“I’d be very interested to know if anyone in this treasury audience was mitigating US sovereign debt risk?” asked George Zinn, Microsoft’s vice president and group treasurer, ahead of his presentation about the US computer giant’s treasury improvement project, which won the EuroFinance 2013 Treasury Excellence award.
Only one hand went up in response to the query out of a room of at least 300 treasurers gathered to hear Zinn’s presentation in Barcelona, Spain. “Were you sweeping US dollars out as some US corporate treasurers were doing at the height of the eurozone crisis with Greek emergency risk models sometimes being activated?” he added, before commenting on the “fascinating result” of only one hand going up.
Perhaps next time when the US debt ceiling debate and example of locked government comes around again in February 2014 European treasurers will have risk models in place for dealing with the threat of a US debt default and the turmoil this would unleash upon the world economy, akin to the collapse of Lehman Brothers five years ago? Unless a more comprehensive form of bipartisan cooperation unexpectedly breaks out it seems likely. Interestingly, a subsequent question about how many treasurers at EuroFinance 2013 had run US default risk models gained a few more ‘yes’ votes with 10 to 20 treasurers putting their hand up in the room, illustrating that while the doomsday scenario of sweeping cash out of the US isn’t yet a realistic prospect the threat is considered to be real by some European treasurers. It also seemed to be a case of ‘schadenfreude’ for some Europeans at EuroFinance 2013 perhaps after the destabilising eurozone crisis.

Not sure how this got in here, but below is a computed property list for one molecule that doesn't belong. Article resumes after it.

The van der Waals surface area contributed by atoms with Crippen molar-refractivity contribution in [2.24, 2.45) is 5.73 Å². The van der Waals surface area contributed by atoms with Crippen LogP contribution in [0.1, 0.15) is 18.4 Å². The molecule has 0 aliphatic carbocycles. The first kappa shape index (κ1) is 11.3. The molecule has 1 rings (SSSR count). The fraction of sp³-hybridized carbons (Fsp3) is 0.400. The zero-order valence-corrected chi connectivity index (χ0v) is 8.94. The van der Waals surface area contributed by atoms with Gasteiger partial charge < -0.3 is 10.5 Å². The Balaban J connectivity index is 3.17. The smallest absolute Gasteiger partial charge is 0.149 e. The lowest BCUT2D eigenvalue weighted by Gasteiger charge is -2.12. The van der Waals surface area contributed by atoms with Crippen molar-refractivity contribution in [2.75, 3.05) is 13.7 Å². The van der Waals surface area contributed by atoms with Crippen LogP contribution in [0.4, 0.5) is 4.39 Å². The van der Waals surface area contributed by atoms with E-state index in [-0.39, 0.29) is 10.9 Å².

What would have happened if the US Bill temporarily alleviating the problem hadn’t been signed overnight? Zinn was asked. “I don’t know”, he candidly admitted, before going on to compare it to the situation five years ago in 2008 when the question was what would have happened if AIG (with its CDS exposures) hadn’t been saved? “Disaster was predicted then too, but it is impossible to know how it would have played out.”
Microsoft’s Award-winning Treasury Project
Zinn went on to outline his corporate’s treasury improvement project, which involved Microsoft implementing SWIFT XML ISO 20022 messaging for its international payments and installing Reval and Misys software to feed into its enterprise resource planning (ERP) system, aid automation, and then “allow data to be dumped into Excel spreadsheets to enable data analysis”. Real-time data reporting to improve cash flow forecasting, track the lifecycle of the dollar around the world and improve treasury efficiency and control was also a key part of the long-running and on-going project. [for a comprehensive overview of the treasury transformation project undertaken please see the gtnews case studies on Microsoft’s efforts focusing on cash forecasting and its liquidity structure overhaul. The Day 1 EuroFinance 2013 show report can also be seen here].
The genesis of the project was a few years ago when he was asked ‘how much cash do we have’, said Zinn, who went on to explain that there were two answers to that answer when the project started last decade – there was the domestic US balance sheet and international balance sheet, with lots of trapped cash in between. The international cash position is now better understood and the project has since moved on, explained Zinn: “We now use the new system and procedures on our investments as well, and to quantify our exposures for foreign exchange (FX), counterparty and other risks.”
The project provided a good example of how treasury technology, organisation and good management and structures can help treasuries meet the increasingly strategic and risk-focused role that they are expected to play. With the US debt crisis providing just the latest example in a series of potential risks to businesses, following on from the eurozone crisis, the promise of US Fed support eventually tapering off and other risk factors treasurers increasingly need to consider, the presentation was a timely reminder to automate as many procedures as possible to free up time for these additional responsibilities.